BROOKLINE, Mass – Not many golfers can say that they shared the lead at any point during a U.S. Open.
Fran Quinn can.
In the opening round of the U.S. Open at The Country Club on Thursday, the Holden resident teed off at 6:45 a.m. in the first threesome that began on the 10th hole. A few minutes later, he birdied the par-3, 131-yard 11th hole to grab a share of the lead.
“It was early in the round,” he said.
Yes, it was early, but the many family members and friends on hand didn’t care. A few friends watching at home took photos of the leaderboard on television with Quinn on top and texted them to Quinn’s wife, Lori.
On 11, he hit a gap wedge 12 feet behind the hole and sank the putt for the first of his two birdies. He also carded eight bogeys.
“He played well early,” said his son Owen, who caddied for him, “but he never really made any of the putts to keep the momentum, which is kind of a shame.”
Quinn finished with a 6-over 76.
At 57, he is the oldest golfer in the 156-player field by five years. So did he feel his age out there?
“Right now I do because I’m disappointed in my round,” he said, “but, no, I don’t. Truthfully, I played darn solid. I should have gotten out with 70 today. I’ve never felt old. I play with young kids all the time. Age is just a number. I feel right now probably as strong and as good as I’ve felt in years.”
Quinn still believes he can make the cut in his fifth U.S. Open and first in eight years.
“I need to putt better,” he said. “I didn’t putt very well. I’m going to work on my putting and if I can shoot 1- or 2-under tomorrow (Friday), I’ll be fine and I’ll make the cut.”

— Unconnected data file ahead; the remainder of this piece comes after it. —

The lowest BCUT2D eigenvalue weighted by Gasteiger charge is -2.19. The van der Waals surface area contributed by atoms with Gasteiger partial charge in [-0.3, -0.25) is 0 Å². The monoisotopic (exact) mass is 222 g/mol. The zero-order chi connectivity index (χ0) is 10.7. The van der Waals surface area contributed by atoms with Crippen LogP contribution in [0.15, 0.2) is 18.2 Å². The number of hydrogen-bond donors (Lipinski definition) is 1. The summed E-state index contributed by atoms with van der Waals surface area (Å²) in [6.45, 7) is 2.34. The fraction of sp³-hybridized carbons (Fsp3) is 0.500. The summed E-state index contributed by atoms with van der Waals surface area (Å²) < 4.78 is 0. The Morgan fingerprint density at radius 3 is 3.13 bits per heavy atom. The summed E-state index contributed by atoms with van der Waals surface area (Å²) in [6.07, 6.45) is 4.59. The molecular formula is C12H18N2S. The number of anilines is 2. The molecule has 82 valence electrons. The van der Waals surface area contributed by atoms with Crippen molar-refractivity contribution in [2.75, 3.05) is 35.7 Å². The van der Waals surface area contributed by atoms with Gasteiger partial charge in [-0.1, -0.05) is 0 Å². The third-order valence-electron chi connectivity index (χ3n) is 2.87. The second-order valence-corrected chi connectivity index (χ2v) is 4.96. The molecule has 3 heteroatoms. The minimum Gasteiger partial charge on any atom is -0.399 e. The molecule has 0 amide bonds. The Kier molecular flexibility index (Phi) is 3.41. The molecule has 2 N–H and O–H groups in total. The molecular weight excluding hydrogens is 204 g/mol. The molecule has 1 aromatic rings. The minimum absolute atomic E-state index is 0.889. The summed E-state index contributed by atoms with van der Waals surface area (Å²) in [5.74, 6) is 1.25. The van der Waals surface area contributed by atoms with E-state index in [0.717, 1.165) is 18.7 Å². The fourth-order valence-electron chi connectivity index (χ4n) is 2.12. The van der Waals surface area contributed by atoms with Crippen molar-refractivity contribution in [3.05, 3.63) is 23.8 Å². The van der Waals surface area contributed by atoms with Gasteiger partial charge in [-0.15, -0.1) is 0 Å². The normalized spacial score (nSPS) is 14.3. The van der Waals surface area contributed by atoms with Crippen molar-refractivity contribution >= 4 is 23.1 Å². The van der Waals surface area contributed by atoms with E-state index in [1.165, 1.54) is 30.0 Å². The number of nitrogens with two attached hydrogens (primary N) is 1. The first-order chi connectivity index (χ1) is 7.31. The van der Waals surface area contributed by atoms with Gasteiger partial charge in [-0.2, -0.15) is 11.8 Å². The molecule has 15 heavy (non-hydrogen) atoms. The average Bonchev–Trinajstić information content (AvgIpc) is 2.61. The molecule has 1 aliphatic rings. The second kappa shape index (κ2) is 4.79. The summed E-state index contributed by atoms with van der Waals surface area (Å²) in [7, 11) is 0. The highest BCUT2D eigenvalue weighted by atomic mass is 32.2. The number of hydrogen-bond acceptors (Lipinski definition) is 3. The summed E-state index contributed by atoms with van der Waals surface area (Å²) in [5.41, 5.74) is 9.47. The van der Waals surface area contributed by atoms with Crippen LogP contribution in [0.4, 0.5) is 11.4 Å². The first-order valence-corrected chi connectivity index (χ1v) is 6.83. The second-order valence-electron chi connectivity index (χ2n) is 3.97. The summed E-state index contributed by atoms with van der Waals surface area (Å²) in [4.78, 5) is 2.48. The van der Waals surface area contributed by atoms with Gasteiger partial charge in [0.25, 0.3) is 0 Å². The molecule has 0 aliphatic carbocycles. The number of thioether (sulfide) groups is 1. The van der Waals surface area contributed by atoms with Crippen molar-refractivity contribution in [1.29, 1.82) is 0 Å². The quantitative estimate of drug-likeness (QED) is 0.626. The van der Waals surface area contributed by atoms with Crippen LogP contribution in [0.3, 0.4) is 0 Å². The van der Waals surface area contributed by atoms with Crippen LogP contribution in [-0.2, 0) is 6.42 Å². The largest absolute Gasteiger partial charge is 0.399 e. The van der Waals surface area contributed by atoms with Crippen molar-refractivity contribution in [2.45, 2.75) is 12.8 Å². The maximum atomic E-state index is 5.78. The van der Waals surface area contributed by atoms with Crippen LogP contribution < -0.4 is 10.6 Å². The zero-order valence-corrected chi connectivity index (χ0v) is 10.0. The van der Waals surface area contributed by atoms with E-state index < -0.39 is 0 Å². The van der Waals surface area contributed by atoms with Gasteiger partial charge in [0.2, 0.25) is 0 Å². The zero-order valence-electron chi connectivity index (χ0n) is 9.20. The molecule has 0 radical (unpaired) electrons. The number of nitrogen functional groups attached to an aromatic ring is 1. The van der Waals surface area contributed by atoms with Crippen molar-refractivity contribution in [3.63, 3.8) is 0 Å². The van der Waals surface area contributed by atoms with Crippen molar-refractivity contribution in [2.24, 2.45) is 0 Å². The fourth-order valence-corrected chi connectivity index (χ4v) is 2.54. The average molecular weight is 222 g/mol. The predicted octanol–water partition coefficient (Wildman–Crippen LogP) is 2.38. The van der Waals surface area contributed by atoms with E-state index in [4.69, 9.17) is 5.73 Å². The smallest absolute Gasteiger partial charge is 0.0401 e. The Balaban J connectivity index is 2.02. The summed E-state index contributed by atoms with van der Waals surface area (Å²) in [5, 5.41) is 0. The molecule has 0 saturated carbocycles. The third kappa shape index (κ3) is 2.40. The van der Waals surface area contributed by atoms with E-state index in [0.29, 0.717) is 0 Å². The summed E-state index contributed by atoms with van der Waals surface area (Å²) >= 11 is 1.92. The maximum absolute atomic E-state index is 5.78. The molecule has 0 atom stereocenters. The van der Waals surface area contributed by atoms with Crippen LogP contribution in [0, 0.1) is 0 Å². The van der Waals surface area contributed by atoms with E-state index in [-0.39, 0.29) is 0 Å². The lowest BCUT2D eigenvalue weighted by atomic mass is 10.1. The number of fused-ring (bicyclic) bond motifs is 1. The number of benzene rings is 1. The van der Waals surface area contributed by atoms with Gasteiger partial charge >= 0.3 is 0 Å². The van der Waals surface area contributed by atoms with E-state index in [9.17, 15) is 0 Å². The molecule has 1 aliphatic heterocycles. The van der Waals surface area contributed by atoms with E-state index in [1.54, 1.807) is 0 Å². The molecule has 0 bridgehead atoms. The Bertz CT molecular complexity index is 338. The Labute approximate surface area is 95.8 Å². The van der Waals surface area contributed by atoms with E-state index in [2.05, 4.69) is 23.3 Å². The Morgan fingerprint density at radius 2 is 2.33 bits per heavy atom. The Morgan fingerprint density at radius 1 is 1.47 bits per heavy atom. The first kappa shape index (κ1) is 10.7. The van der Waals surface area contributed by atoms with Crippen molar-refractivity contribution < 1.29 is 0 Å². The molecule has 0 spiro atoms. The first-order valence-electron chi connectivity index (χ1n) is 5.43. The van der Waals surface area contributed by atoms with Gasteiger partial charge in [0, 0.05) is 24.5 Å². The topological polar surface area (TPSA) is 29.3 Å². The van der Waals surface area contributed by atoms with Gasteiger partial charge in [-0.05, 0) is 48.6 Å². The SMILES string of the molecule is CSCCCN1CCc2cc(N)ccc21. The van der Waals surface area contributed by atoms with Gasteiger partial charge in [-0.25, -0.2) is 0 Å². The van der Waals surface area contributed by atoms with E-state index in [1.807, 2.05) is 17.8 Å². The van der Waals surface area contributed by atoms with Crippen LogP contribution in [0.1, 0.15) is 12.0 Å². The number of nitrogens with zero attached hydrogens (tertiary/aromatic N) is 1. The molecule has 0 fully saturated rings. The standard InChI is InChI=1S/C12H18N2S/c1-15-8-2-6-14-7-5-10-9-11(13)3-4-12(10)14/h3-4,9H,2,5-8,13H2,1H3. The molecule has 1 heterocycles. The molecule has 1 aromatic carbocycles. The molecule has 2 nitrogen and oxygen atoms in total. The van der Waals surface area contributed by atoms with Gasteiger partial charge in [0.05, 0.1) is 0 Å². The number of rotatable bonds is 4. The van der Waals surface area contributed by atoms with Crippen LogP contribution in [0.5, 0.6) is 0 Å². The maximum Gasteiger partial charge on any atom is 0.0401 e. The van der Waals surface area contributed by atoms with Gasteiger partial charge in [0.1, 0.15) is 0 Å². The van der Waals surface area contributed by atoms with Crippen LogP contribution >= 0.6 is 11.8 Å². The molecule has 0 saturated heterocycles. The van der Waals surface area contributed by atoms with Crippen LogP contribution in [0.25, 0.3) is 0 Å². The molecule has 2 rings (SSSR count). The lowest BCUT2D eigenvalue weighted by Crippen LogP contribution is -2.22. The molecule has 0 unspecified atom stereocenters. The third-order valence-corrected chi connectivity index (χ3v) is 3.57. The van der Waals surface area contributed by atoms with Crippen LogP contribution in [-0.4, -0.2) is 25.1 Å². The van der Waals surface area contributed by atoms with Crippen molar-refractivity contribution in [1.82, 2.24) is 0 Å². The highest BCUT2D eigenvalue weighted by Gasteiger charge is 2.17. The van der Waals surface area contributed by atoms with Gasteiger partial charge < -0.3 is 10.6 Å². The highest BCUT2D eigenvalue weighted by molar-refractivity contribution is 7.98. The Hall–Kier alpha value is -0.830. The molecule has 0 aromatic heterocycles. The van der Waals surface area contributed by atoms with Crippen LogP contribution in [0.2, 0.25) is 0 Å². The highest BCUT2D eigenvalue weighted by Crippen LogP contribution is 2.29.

Quinn is scheduled to tee off in the second round on Friday at 12:30 p.m. so he planned to sleep in his own bed in Holden Thursday night. He stayed in a Boston hotel Wednesday night, however, because of his early tee time and got up at 4:10 a.m.
“That’s early,” he said. “We don’t do that on the PGA Champions Tour any more. We start at 9 o’clock in the morning. Six-forty-five is a little bit early for me.”
Lori had planned to caddie for her husband, but Owen did instead. During a practice round at TCC on Monday, Lori caddied and Owen offered advice. Lori figured that Owen would do a better job of carrying the heavy U.S. Open bag so she deferred to him. Owen also carried his father’s bag when he last played in the U.S. Open in 2014.
“It was fun,” Owen said. “It was really cool that he was able to hit the opening tee shot off 10 this morning. We had a bunch of support out there, a bunch of Central Mass. people, a lot of yelling, ‘Franny,’ walking up the fairways. It was really cool.”
On the par-5, 557-yard eighth hole, he hit a driver and 4-iron to just right of the green and chipped a sand wedge to within two inches.
“I thought I made it,” he said.
Instead, he tapped in for his second birdie of the day. Unfortunately, he drove into the rough on nine, his last hole, and had to punch it back out into the fairway and ended up making a bogey to finish at 6 over.
Nevertheless, Quinn appreciated the support while playing in his home state.
“I hear all the noise,” he said, “all the good stuff, ‘Go Fran, Worcester, Holden.’ I hear all that, but you’re still in your game and you’re playing.”
Quinn is the oldest U.S. Open player to advance through the local and final qualifying stages since the USGA began keeping track in 1997. The previous oldest was Wes Short Jr., who was 52 in 2016 when he qualified for his only U.S. Open.
“Isn’t that awesome?” Lori said of her husband being the oldest qualifier. “I wonder if anybody will ever beat that, except maybe him.”
Jim Furyk, the 2003 U.S. Open champion, is the second oldest player in the field. He’s 52, five years younger than Quinn, but he didn’t have to qualify because he was exempt.
“I think it’s really cool,” Furyk said. “Obviously with Fran growing up in this area and to be a home game for him and to get to see a lot of family and friends, I’m really happy for him.”
Quinn’s mother, Carol, his sister, Erin, his daughter, Katie, and his uncle, Bill Cosgrove, were among the other family members following him.
On the web: USOpen.com